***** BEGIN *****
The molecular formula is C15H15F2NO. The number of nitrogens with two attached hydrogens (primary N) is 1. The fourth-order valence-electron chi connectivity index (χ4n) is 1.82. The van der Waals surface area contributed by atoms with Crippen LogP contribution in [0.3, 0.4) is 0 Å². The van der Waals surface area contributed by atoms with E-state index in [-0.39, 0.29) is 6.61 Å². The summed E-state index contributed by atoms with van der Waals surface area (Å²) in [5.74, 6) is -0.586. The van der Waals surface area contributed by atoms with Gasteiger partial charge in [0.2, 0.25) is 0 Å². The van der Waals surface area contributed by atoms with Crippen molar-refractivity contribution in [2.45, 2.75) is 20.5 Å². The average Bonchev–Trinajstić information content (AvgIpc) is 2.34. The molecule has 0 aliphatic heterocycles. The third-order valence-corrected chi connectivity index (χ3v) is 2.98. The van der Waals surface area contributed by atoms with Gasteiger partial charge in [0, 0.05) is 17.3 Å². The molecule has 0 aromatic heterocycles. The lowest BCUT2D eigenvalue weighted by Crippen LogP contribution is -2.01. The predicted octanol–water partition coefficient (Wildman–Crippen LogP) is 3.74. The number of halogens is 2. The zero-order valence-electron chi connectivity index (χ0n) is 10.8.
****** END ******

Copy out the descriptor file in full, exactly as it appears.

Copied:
The molecular formula is C15H15F2NO. The number of nitrogens with two attached hydrogens (primary N) is 1. The fourth-order valence-electron chi connectivity index (χ4n) is 1.82. The van der Waals surface area contributed by atoms with Crippen LogP contribution in [0.3, 0.4) is 0 Å². The van der Waals surface area contributed by atoms with E-state index in [-0.39, 0.29) is 6.61 Å². The summed E-state index contributed by atoms with van der Waals surface area (Å²) in [5.74, 6) is -0.586. The van der Waals surface area contributed by atoms with Gasteiger partial charge in [0.2, 0.25) is 0 Å². The van der Waals surface area contributed by atoms with Crippen molar-refractivity contribution in [2.45, 2.75) is 20.5 Å². The average Bonchev–Trinajstić information content (AvgIpc) is 2.34. The molecule has 0 aliphatic heterocycles. The third-order valence-corrected chi connectivity index (χ3v) is 2.98. The van der Waals surface area contributed by atoms with Gasteiger partial charge in [0, 0.05) is 17.3 Å². The molecule has 0 aromatic heterocycles. The lowest BCUT2D eigenvalue weighted by Crippen LogP contribution is -2.01. The predicted octanol–water partition coefficient (Wildman–Crippen LogP) is 3.74. The number of halogens is 2. The zero-order valence-electron chi connectivity index (χ0n) is 10.8.